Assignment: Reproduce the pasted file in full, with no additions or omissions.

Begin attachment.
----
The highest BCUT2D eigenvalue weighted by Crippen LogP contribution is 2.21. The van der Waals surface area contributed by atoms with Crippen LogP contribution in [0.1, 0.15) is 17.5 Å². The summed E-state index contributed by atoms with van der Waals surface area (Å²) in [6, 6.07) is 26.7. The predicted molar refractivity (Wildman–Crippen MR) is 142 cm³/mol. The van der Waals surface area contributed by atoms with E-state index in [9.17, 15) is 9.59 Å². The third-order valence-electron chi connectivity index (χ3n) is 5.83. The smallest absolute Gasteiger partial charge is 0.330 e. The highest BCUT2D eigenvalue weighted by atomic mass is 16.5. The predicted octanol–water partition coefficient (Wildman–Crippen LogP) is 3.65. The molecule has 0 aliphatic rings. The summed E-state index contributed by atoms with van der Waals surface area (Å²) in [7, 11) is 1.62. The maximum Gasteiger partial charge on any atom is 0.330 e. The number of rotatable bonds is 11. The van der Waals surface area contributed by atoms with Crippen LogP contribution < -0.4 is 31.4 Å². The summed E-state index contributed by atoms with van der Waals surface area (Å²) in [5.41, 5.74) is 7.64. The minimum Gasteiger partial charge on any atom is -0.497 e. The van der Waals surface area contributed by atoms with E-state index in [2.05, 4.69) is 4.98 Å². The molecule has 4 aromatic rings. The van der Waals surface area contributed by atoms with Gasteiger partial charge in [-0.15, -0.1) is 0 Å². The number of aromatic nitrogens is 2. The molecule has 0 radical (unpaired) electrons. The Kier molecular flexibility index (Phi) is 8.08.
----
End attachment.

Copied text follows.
The highest BCUT2D eigenvalue weighted by Crippen LogP contribution is 2.21. The van der Waals surface area contributed by atoms with Crippen LogP contribution in [0.1, 0.15) is 17.5 Å². The summed E-state index contributed by atoms with van der Waals surface area (Å²) in [6, 6.07) is 26.7. The predicted molar refractivity (Wildman–Crippen MR) is 142 cm³/mol. The van der Waals surface area contributed by atoms with E-state index in [9.17, 15) is 9.59 Å². The third-order valence-electron chi connectivity index (χ3n) is 5.83. The smallest absolute Gasteiger partial charge is 0.330 e. The highest BCUT2D eigenvalue weighted by atomic mass is 16.5. The predicted octanol–water partition coefficient (Wildman–Crippen LogP) is 3.65. The molecule has 0 aliphatic rings. The summed E-state index contributed by atoms with van der Waals surface area (Å²) in [7, 11) is 1.62. The maximum Gasteiger partial charge on any atom is 0.330 e. The number of rotatable bonds is 11. The van der Waals surface area contributed by atoms with Crippen LogP contribution < -0.4 is 31.4 Å². The summed E-state index contributed by atoms with van der Waals surface area (Å²) in [5.41, 5.74) is 7.64. The minimum Gasteiger partial charge on any atom is -0.497 e. The van der Waals surface area contributed by atoms with E-state index in [2.05, 4.69) is 4.98 Å². The molecule has 4 aromatic rings. The van der Waals surface area contributed by atoms with Gasteiger partial charge in [-0.15, -0.1) is 0 Å². The number of aromatic nitrogens is 2. The molecule has 0 radical (unpaired) electrons. The Kier molecular flexibility index (Phi) is 8.08.